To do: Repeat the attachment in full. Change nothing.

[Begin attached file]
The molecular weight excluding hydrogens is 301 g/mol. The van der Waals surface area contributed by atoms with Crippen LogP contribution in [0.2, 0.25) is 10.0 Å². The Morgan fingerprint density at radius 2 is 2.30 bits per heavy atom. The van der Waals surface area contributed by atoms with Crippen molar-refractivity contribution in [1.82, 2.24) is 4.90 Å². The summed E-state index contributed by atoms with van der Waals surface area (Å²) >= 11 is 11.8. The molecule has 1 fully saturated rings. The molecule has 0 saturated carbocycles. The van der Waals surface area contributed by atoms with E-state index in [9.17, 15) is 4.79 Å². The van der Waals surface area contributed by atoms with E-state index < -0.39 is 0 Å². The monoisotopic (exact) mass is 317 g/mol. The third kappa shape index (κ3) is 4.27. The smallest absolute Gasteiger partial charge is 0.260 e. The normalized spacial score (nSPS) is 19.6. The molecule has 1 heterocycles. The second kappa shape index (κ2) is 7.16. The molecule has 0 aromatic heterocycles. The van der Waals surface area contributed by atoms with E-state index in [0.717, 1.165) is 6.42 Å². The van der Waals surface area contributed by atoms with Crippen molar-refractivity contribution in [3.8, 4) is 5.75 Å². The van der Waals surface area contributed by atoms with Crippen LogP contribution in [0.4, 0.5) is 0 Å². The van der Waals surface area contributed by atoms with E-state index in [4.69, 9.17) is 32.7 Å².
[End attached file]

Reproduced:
The molecular weight excluding hydrogens is 301 g/mol. The van der Waals surface area contributed by atoms with Crippen LogP contribution in [0.2, 0.25) is 10.0 Å². The Morgan fingerprint density at radius 2 is 2.30 bits per heavy atom. The van der Waals surface area contributed by atoms with Crippen molar-refractivity contribution in [1.82, 2.24) is 4.90 Å². The summed E-state index contributed by atoms with van der Waals surface area (Å²) >= 11 is 11.8. The molecule has 1 fully saturated rings. The molecule has 0 saturated carbocycles. The van der Waals surface area contributed by atoms with E-state index in [9.17, 15) is 4.79 Å². The van der Waals surface area contributed by atoms with E-state index < -0.39 is 0 Å². The monoisotopic (exact) mass is 317 g/mol. The third kappa shape index (κ3) is 4.27. The smallest absolute Gasteiger partial charge is 0.260 e. The normalized spacial score (nSPS) is 19.6. The molecule has 1 heterocycles. The second kappa shape index (κ2) is 7.16. The molecule has 0 aromatic heterocycles. The van der Waals surface area contributed by atoms with E-state index in [0.717, 1.165) is 6.42 Å². The van der Waals surface area contributed by atoms with Crippen molar-refractivity contribution in [3.8, 4) is 5.75 Å². The van der Waals surface area contributed by atoms with Crippen LogP contribution in [0.4, 0.5) is 0 Å². The van der Waals surface area contributed by atoms with E-state index in [4.69, 9.17) is 32.7 Å².